June 14, 2016

SHOWBUZZDAILY Series Premiere Review: “Guilt”


GUILT:  Monday 9PM on Freeform – Change the Channel

The network now known as Freeform is making it clear that, building on the success of ABC Family’s Pretty Little Liars, it intends to be a purveyor of YA genre tales.  Unfortunately, on the basis of Stitchers, Shadowhunters and the new Guilt, it’s hasn’t yet become very good at the task.  (Horror series Dead of Summer arrives in 2 weeks.)

Guilt is so clearly inspired by the Amanda Knox story that it might as well call its protagonist Kamanda Ox.  In fact her name is Grace Atwood (Daisy Head), a beautiful young American living in London whose roommate Molly is brutally murdered and who is instantly suspected of the crime.  Grace has a weakness for cocaine and a history of unstable behavior (she slashed the tires of the family car owned by her married professor lover, leading to a crash that injured his wife), so it’s lucky for her that her sister, straight-arrow Boston prosecutor Natalie (Emily Tremaine), is on the first flight to London to clear her name, working alongside eccentric defense attorney Stan (Billy Zane) and probably sympathetic police inspector Bruno (Cristian Solimeno).

The pilot script, by series creators Kathryn Price and Nichole Millard, wastes no time in piling up the potential suspects.  There’s Grace’s French boyfriend Luc (Zachary Fall), who may or may not have impregnated Molly.  Then there’s Molly and Grace’s other roommate Roz (Simona Brown), who along with Molly frequented an Eyes Wide Shut-ian sex club that includes British Prince Theo (Sam Cassidy) among its members.  And there’s something fishy about Grace and Molly’s stepfather James (Anthony Head, Daisy Head’s real-life father), whose scarf was unaccountably in the dead girl’s apartment.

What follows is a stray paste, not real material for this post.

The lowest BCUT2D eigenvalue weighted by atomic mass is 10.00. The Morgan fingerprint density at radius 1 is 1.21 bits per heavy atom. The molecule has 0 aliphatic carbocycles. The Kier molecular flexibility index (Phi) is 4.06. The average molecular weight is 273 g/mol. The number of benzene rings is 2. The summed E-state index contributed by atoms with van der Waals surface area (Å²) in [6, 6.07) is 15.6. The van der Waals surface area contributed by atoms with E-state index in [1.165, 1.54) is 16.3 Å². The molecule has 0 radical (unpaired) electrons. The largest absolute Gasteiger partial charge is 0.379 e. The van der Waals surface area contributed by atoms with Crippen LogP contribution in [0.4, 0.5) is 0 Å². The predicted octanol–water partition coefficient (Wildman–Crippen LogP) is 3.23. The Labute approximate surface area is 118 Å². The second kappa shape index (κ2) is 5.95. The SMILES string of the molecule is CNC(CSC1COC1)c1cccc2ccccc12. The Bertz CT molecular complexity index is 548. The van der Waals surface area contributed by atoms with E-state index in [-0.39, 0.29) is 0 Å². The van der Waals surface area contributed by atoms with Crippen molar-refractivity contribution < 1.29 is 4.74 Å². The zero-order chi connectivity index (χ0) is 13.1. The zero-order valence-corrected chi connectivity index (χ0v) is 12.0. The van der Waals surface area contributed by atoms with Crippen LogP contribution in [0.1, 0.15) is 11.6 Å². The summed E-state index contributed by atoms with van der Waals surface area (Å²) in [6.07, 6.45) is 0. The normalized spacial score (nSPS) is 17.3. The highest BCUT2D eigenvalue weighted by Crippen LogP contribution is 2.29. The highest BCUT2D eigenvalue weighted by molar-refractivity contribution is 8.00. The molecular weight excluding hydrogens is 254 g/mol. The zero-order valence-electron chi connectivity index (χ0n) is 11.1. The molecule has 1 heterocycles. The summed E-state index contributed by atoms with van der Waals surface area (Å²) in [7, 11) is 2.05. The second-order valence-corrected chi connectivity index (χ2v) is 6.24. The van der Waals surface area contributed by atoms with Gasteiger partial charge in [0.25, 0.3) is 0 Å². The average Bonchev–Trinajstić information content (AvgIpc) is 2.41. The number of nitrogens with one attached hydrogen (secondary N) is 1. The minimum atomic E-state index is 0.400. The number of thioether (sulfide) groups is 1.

The pieces are there for a guilty pleasure, but so far Guilt isn’t The Royals, let alone Scandal.  It’s not so much that the dialogue is tin-eared and the plotting is mechanical as that Price and Millard haven’t provided any wit or surprise.  The characters have little personality, and that includes Stan, even though he’s the one who’s clearly meant to be the breakout, loaded with what are intended as colorful details.  (He was disbarred in the US after urinating on a judge’s risotto.)  Zane throws his best James Spader at the role, but Stan is as cardboard as anyone else.  Pilot director Gary Fleder also wasn’t able to get performances out of the others that go beyond the bare minimum, so it’s hard to care about any of them.  Fleder does try to get some mileage out of his London locations, although as with most pilots, it’s likely that the production values will drop after the opening hour.

Guilt shows little sign of being able to propel its very familiar storyline into a tale worth 10 hours of anyone’s time, or of featuring characters with any dimension.  The series also won’t be helped by the fact that Freeform, still in a state of transition, is pairing it with the earnestly incompatible The Fosters beginning next week.  The network may know its chosen genre but hasn’t found its form.

About the Author

Mitch Salem
MITCH SALEM has worked on the business side of the entertainment industry for 20 years, as a senior business affairs executive and attorney for such companies as NBC, ABC, USA, Syfy, Bravo, and BermanBraun Productions, and before that, at the NY law firm of Weil, Gotshal & Manges. During all that, he has more or less constantly been going to the movies and watching TV, and writing about both since the 1980s. His film reviews also currently appear on and In addition, he is co-writer of an episode of the television series "Felicity."